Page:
News -Tamiflu found ineffective in bird flu treatment
The drug most of the world is counting on to prevent an avian flu pandemic may not be a failsafe defence, according to a New England Journal of Medicine report.
The authors say they have found evidence the H5N1 virus can mutate into a form unaffected by Tamiflu -- rendering the world's ever-growing stockpiles of the drug ineffective if the mutated strain were to spread.
According to the study, completed by Dr. Menno de Jong at the Hospital for Tropical Diseases in Ho Chi Minh City, Vietnam, four out of eight avian flu patients who were given the medication died despite the treatment.
This has many health care experts worried, since many predict bird flu will be the world's next major pandemic.
Toronto infectious disease consultant Dr. Neil Rau says the study has serious implications.
"Here you have the optimal situations, the right dose, the right duration, the right timing and administration and yet you have a bad outcome. That's not a good thing to see," Rau told CTV News.
The drug's maker, Swiss firm Roche AG, said it's trying to figure out why it doesn't work in some patients, and is looking at whether severe cases should be given a higher dose or longer duration of treatment.
Another article in the same journal cautions doctors against prescribing the drug for patients to stockpile. It says if not administered in a large enough dose, the chemical structure of Tamiflu could allow the virus to develop a resistance to the treatment.
Dr. Allison McGeer thinks this should remind doctors and researchers to keep looking for new solutions.
"There's one other drug, GlaxoSmithKline's Relenza, that is licensed that people are starting to talk about stockpiling," said McGeer, a Toronto infectious disease microbiologist. "There are also some other drugs in development. It really tells us that we need to move those drugs in development forward as fast as possible."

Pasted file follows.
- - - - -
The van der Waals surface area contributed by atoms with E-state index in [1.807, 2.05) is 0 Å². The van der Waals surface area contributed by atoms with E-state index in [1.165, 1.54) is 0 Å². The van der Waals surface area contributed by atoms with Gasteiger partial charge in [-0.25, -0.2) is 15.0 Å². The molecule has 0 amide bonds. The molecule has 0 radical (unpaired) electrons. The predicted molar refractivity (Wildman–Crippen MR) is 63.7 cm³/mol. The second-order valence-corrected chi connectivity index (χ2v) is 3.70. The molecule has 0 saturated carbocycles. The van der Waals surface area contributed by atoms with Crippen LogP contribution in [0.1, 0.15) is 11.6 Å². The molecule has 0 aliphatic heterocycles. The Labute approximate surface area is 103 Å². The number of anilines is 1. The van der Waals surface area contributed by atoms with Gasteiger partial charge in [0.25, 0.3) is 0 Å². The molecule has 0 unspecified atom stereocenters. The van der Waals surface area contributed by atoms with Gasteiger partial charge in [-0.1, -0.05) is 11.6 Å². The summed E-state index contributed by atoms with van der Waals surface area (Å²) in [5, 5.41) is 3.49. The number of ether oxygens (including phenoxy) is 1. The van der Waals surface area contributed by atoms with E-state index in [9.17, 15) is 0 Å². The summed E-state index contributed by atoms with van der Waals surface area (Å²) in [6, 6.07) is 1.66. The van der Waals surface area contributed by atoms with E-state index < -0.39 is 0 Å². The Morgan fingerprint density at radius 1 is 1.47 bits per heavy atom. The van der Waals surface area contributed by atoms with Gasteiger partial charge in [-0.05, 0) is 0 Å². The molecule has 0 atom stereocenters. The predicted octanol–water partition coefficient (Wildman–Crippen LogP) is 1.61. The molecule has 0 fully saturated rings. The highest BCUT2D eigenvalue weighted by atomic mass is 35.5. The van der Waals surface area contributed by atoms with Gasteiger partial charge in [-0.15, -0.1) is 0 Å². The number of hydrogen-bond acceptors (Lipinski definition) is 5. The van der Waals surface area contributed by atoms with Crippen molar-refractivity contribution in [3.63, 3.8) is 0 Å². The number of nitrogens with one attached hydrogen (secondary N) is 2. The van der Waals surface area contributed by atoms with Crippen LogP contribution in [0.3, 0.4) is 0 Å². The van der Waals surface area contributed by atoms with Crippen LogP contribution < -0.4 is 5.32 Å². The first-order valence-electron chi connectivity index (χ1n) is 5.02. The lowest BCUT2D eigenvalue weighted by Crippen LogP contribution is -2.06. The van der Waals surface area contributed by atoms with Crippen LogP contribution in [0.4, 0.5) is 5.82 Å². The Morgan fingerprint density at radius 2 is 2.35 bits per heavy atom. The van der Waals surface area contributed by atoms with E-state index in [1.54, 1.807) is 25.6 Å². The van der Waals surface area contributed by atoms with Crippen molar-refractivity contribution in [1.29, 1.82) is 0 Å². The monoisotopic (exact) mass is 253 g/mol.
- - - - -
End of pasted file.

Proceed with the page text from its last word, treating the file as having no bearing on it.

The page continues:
While drugs such as Tamiflu don't cure bird flu, experts hope they will help reduce its severity if taken early enough.
Bird flu has not yet appeared in North America and there is no proof that it can spread from person to person. But officials worry that if the virus mutates, it could become as contagious as the annual flu, but much more deadly.
Since 2004, the H5N1 virus has killed at least 71 people in Asia. According to figures updated by the World Health Organization on Dec. 16, there have been at least 139 human cases, including 95 this year alone.
More than 200 companies and governments have asked Roche if they can help manufacture Tamiflu. So far, Roche has allowed Indonesia, Thailand and the Philippines to produce the drug without paying compensation. Tamiflu is not patent protected in those countries.
Now, consumers are starting to have to deal with questions about Tamiflu's authenticity as well as its efficacy.
The Canadian Press report that British authorities have identified 18 websites -- including two in Canada -- selling what they believe are counterfeit products sold under the Tamiflu brand.
But Health Canada spokeswoman Jirina Vlk said the drug supplied by the Canadian sites in question is, in fact, Tamiflu, and not counterfeit medication.
"(British authorities) may think it's counterfeit because it may not meet their labelling (standards), but they're legitimate Roche products," she said.
The other sites the British authorities flagged are based in the U.S., Britain, Switzerland, Bahrain, the Channel Island of Jersey, Cyprus, Singapore and Malta.
The British Medicines and Healthcare Products Regulatory Agency launched the investigation over concerns that a shortage of the drug in the public market has fueled sales of bogus Tamiflu over the Internet. Test purchases were made from the sites and the drugs are being tested to determine if they are really Tamiflu.
U.S. customs officials recently seized a shipment of counterfeit Tamiflu in San Francisco.
Vlk said even though the Canadian drugs were not counterfeits, would-be Tamiflu buyers should beware.
"Buying drugs from Internet pharmacies that do not provide a street address and telephone number can pose serious concerns. Patients have no way of knowing where the company is located, where it gets its drugs, what is in the drugs, and how to reach the pharmacy if there is a problem,'' she said.
CTV.ca Tamiflu found ineffective in bird flu treatment